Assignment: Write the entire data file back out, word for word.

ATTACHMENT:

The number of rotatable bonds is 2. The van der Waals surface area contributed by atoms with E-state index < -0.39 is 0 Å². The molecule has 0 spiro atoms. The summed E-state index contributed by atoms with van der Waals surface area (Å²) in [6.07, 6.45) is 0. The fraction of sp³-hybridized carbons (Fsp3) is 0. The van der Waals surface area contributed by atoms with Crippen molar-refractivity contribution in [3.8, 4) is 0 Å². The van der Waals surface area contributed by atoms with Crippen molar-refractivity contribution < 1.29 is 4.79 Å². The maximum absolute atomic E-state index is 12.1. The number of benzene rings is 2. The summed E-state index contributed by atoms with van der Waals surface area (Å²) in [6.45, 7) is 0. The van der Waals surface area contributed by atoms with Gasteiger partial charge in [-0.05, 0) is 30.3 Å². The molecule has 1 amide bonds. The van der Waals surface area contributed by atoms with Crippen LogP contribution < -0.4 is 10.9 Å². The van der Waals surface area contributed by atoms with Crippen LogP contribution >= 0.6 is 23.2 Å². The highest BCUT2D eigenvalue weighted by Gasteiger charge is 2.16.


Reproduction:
The number of rotatable bonds is 2. The van der Waals surface area contributed by atoms with E-state index < -0.39 is 0 Å². The molecule has 0 spiro atoms. The summed E-state index contributed by atoms with van der Waals surface area (Å²) in [6.07, 6.45) is 0. The fraction of sp³-hybridized carbons (Fsp3) is 0. The van der Waals surface area contributed by atoms with Crippen molar-refractivity contribution in [3.8, 4) is 0 Å². The van der Waals surface area contributed by atoms with Crippen molar-refractivity contribution < 1.29 is 4.79 Å². The maximum absolute atomic E-state index is 12.1. The number of benzene rings is 2. The summed E-state index contributed by atoms with van der Waals surface area (Å²) in [6.45, 7) is 0. The van der Waals surface area contributed by atoms with Gasteiger partial charge in [-0.05, 0) is 30.3 Å². The molecule has 1 amide bonds. The van der Waals surface area contributed by atoms with Crippen LogP contribution < -0.4 is 10.9 Å². The van der Waals surface area contributed by atoms with Crippen LogP contribution >= 0.6 is 23.2 Å². The highest BCUT2D eigenvalue weighted by Gasteiger charge is 2.16.